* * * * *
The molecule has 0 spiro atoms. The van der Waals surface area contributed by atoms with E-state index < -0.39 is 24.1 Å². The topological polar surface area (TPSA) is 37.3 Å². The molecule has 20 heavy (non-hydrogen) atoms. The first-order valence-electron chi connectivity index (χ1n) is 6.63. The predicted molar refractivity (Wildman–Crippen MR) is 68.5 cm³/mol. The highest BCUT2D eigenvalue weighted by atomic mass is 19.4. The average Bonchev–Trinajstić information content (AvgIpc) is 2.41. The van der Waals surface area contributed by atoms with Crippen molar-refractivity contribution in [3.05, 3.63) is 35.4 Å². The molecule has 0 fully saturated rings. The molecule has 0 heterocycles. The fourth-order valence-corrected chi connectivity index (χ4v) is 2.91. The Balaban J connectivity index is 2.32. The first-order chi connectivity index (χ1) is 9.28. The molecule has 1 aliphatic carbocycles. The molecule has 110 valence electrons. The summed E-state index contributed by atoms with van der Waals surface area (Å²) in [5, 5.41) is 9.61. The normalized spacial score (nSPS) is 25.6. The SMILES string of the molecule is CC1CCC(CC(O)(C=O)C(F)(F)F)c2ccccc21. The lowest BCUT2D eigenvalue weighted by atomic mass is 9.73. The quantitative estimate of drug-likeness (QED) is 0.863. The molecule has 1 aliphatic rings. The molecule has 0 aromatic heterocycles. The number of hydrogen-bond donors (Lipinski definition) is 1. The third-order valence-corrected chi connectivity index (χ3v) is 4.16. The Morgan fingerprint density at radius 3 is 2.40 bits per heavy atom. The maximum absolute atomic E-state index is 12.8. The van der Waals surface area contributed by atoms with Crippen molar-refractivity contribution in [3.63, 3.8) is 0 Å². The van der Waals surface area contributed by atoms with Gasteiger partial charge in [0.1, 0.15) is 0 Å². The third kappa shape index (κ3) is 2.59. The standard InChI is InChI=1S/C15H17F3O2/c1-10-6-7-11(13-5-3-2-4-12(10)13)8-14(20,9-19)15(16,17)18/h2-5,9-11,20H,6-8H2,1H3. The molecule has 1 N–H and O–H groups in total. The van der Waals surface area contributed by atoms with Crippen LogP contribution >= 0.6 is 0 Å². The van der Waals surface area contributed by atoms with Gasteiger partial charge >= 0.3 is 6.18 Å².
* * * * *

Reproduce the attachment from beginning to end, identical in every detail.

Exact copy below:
The molecule has 0 spiro atoms. The van der Waals surface area contributed by atoms with E-state index < -0.39 is 24.1 Å². The topological polar surface area (TPSA) is 37.3 Å². The molecule has 20 heavy (non-hydrogen) atoms. The first-order valence-electron chi connectivity index (χ1n) is 6.63. The predicted molar refractivity (Wildman–Crippen MR) is 68.5 cm³/mol. The highest BCUT2D eigenvalue weighted by atomic mass is 19.4. The average Bonchev–Trinajstić information content (AvgIpc) is 2.41. The van der Waals surface area contributed by atoms with Crippen molar-refractivity contribution in [3.05, 3.63) is 35.4 Å². The molecule has 0 fully saturated rings. The molecule has 0 heterocycles. The fourth-order valence-corrected chi connectivity index (χ4v) is 2.91. The Balaban J connectivity index is 2.32. The first-order chi connectivity index (χ1) is 9.28. The molecule has 1 aliphatic carbocycles. The molecule has 110 valence electrons. The summed E-state index contributed by atoms with van der Waals surface area (Å²) in [5, 5.41) is 9.61. The normalized spacial score (nSPS) is 25.6. The SMILES string of the molecule is CC1CCC(CC(O)(C=O)C(F)(F)F)c2ccccc21. The lowest BCUT2D eigenvalue weighted by atomic mass is 9.73. The quantitative estimate of drug-likeness (QED) is 0.863. The molecule has 1 aliphatic rings. The molecule has 0 aromatic heterocycles. The number of hydrogen-bond donors (Lipinski definition) is 1. The third-order valence-corrected chi connectivity index (χ3v) is 4.16. The Morgan fingerprint density at radius 3 is 2.40 bits per heavy atom. The maximum absolute atomic E-state index is 12.8. The van der Waals surface area contributed by atoms with Crippen molar-refractivity contribution in [3.63, 3.8) is 0 Å². The van der Waals surface area contributed by atoms with Gasteiger partial charge in [0.1, 0.15) is 0 Å². The third kappa shape index (κ3) is 2.59. The standard InChI is InChI=1S/C15H17F3O2/c1-10-6-7-11(13-5-3-2-4-12(10)13)8-14(20,9-19)15(16,17)18/h2-5,9-11,20H,6-8H2,1H3. The molecule has 1 N–H and O–H groups in total. The van der Waals surface area contributed by atoms with Crippen LogP contribution >= 0.6 is 0 Å². The van der Waals surface area contributed by atoms with Gasteiger partial charge >= 0.3 is 6.18 Å².